Why the Pentagon Can't Bypass BRAC

    By trying to cut Congress out of the loop and bypass the Base Realignment and Closure Commission (BRAC), the Pentagon is more likely to antagonize Capitol Hill and undermine its efforts to make sensible cuts in defense spending.

    Apr 1, 2014 Defense News

  • a redesignation ceremony at Marine Corps Air Station Futenma

    The Battle of Futenma Isn't Over Yet

    Okinawa Governor Hirokazu Nakaima's decision to grant the permit to build a U.S. Marine Corps airbase on an offshore landfill near the village of Henoko village is being hailed as an important breakthrough in U.S.-Japanese relations. Yet this is wishful thinking, says Stacie L. Pettyjohn.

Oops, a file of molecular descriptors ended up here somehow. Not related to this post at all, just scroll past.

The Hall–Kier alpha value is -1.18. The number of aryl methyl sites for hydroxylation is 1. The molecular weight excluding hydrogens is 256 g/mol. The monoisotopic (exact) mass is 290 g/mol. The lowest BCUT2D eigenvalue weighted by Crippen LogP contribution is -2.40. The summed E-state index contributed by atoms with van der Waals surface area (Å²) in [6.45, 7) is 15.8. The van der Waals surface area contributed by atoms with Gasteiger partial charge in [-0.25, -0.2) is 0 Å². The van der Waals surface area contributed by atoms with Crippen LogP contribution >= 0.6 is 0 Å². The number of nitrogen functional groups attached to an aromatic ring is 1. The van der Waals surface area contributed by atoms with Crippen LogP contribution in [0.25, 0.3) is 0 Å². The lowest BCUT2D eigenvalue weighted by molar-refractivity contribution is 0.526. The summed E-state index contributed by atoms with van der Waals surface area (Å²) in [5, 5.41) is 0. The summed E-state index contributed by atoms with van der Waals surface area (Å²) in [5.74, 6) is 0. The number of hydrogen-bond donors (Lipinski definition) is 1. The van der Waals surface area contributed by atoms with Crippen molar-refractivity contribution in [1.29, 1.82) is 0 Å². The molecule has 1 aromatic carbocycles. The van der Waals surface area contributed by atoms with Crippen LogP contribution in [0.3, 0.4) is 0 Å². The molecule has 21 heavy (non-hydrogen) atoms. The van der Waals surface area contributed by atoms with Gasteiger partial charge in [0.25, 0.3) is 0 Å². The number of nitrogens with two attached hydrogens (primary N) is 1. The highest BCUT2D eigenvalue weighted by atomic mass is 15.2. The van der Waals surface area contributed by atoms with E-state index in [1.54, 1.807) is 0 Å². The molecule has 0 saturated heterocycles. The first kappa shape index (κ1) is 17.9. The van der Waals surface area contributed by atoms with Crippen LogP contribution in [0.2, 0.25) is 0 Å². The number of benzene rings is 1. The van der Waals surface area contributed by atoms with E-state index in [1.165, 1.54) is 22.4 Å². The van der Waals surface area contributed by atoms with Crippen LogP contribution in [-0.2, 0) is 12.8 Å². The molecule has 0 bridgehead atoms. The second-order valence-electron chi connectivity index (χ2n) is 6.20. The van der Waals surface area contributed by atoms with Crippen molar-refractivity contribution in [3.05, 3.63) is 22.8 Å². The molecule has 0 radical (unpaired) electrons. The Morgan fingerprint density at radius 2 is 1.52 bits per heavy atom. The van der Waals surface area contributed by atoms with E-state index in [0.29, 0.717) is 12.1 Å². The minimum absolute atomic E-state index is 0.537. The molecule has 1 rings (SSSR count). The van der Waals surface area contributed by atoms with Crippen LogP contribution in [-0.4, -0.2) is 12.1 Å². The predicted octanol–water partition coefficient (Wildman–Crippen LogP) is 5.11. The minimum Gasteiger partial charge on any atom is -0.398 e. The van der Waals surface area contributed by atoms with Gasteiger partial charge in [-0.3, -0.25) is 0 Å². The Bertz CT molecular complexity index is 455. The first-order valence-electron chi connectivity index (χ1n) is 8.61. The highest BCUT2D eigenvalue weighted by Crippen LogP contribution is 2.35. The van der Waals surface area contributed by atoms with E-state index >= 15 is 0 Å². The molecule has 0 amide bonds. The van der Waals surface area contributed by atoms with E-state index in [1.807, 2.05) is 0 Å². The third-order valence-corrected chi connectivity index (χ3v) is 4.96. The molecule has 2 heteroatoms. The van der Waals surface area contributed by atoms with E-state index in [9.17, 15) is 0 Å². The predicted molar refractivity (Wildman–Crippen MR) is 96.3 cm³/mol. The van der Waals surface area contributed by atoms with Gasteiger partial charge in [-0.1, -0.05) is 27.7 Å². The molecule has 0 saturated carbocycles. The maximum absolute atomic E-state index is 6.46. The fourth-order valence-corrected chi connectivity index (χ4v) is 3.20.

Jan 6, 2014 The National Interest

  • U.S. helicopter squadron in the Persian Gulf launches an MK-105 Mod 4 Sled

    By Land and by Sea

    There are good reasons for the United States to rethink how it counterbalances Iran, reassures local allies, and projects power with fewer resources. However, tying down large numbers of fighter aircraft in the Gulf is likely only to exacerbate old problems and create new ones.

    Jul 22, 2013 Foreign Affairs

  • Marines board aircraft in preparation to support Operation Tomodachi

    Okinawa Remains an Intractable Thorn for US and Japan

    The relocation of the Marines is a first step toward a more sustainable US military presence in the Asia-Pacific. Yet policymakers in Washington and Tokyo should not expect this move to eliminate an enduring source of tension in US-Japanese relations, write Stacie L. Pettyjohn and Alan J. Vick.

    May 25, 2012 Asia Times